On top of installation costs, farmers must also consider continued operating and maintenance costs for the equipment. That includes electricity bills, water costs and replacement parts — which can add thousands of dollars.

Irrigation equipment prices in Iowa have increased since the COVID-19 pandemic began, said Mark Stumpenhorst, owner of Hook’s Point Irrigation with locations in Stratford and Conesville. He has been in the industry for 35 years, installing about 1,000 irrigation systems across the state. Certain replacement parts have become harder to come by, he said, driving overall costs up.

Would that financial investment dissuade interested farmers? Maybe not, said Sotirios Archontoulis, an Iowa State University agronomy professor who studied irrigation in Muscatine between 2017 and 2019.

“I don’t think cost is going to be a major barrier for the expansion of irrigation in Iowa,” he said. “When a drought comes, and if farmers lose yield, there is a reaction in the market. The (crop) prices are usually very high. … If a farmer had irrigation that year and gets super high yield, he gets the win-win scenario: high yield, high price.”

Even if more farmers wanted irrigation, some areas don’t have access to water sources or the ability to pump enough water.

There are two main options for irrigation sources: collecting from water bodies or pumping groundwater. Those water resources aren’t evenly distributed across the state.

Eastern Iowa has more plentiful groundwater resources, Schilling said, while central and western parts of the state largely rely on water from and around major rivers. As the rivers get impacted by drought, so do their water reserves.

“Western Iowa is the driest part of the state. They get less rainfall, less groundwater recharge, and less watering,” Schilling said. “The demand is there.”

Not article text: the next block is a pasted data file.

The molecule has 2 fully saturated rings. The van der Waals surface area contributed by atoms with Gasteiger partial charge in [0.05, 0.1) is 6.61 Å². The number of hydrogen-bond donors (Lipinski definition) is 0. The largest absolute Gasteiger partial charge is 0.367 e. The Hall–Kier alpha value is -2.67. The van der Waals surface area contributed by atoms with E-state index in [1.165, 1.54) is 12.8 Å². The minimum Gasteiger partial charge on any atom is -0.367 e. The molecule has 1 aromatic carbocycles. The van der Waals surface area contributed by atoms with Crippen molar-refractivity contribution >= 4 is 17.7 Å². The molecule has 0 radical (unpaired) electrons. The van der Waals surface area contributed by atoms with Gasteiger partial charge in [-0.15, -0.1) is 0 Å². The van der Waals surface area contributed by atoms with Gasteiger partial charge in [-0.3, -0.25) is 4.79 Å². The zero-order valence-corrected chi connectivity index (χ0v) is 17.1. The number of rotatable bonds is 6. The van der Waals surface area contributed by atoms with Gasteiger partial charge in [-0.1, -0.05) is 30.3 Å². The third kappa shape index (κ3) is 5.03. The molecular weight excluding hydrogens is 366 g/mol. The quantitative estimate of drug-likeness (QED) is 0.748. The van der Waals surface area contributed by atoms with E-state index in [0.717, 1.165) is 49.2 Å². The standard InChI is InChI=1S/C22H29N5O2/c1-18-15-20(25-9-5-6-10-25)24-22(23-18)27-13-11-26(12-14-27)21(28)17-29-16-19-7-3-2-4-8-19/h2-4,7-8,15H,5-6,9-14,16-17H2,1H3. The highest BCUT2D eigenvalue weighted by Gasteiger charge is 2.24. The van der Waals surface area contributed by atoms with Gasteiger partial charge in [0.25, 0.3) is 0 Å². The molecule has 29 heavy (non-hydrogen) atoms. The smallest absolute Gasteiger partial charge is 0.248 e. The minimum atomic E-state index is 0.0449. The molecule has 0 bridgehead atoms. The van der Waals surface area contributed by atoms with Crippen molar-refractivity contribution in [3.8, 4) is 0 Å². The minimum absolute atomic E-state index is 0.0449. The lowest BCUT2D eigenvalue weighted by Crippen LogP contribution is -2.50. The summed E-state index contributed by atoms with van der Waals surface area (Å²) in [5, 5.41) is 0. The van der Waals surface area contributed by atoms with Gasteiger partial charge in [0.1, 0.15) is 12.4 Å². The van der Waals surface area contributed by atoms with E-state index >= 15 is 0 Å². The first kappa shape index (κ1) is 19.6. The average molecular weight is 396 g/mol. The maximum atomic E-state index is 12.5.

Where more irrigation can be implemented, it makes less water available for other uses, like drinking water or other commercial industries. Users may have to dig deeper for water, which would make it more expensive.

Existing water usage is already taking a toll on Iowa’s water resources.

The Dakota Aquifer, which spots of Western Iowa rely on, is already showing evidence of depletion, Schilling said. Shallow groundwater pockets alongside rivers are even more vulnerable to drying out, as seen when the Ocheyedan River in Northwest Iowa ran dry last year due to drought and pumping from a rural water utility.

Depletion has ecological impacts for aquatic species and ecosystems that depend on water flow to survive. Smaller volumes of water in ecosystems also make threats, like pollution, that much more potent without dilution.

“I don’t think it’s debatable that aquatic organisms that depend on water need water,” Schilling said.

Research in action

Climate projections forecast wetter springs and hotter, drier summers for the Midwest — a difficult duo of extremes for farmers to combat in their fields.

Matt Helmers, director of the Iowa Nutrient Research Center, and his team are looking into a potential solution: drainage water recycling.

It’s when tile drainage or runoff from fields — which would otherwise feed into waterways — is captured, stored in ponds and recycled as supplemental irrigation on those fields when needed. Recycling can help increase crop yields while improving downstream water quality.

Helmers’ research is part of an eight-state regional project looking into the practice, called Transforming Drainage. He has been monitoring impacts to the crops of a farmer near Story City, who implemented the practice himself. Helmers has found the recycled irrigation has produced an additional 20 to 30 bushels of corn per acre on average for six years.

Other study sites in the Corn Belt have seen average corn yield increases as high as 19 percent, with a 29 percent increase in dry years. Soybean increases can reach 12 percent overall and 25 percent in dry years.

It would be close to $1,000 per acre just to install the irrigation equipment, Helmers estimated. Other factors include constructing the storage pond and factoring the cost of the land it takes out of productive. Could it all be worth it?

“That is why we’re doing the research,” Helmers said. “I think that in certain settings, it’s going to be maybe financially beneficial as well as environmentally beneficial. But we need to do more research to understand where those locations are.”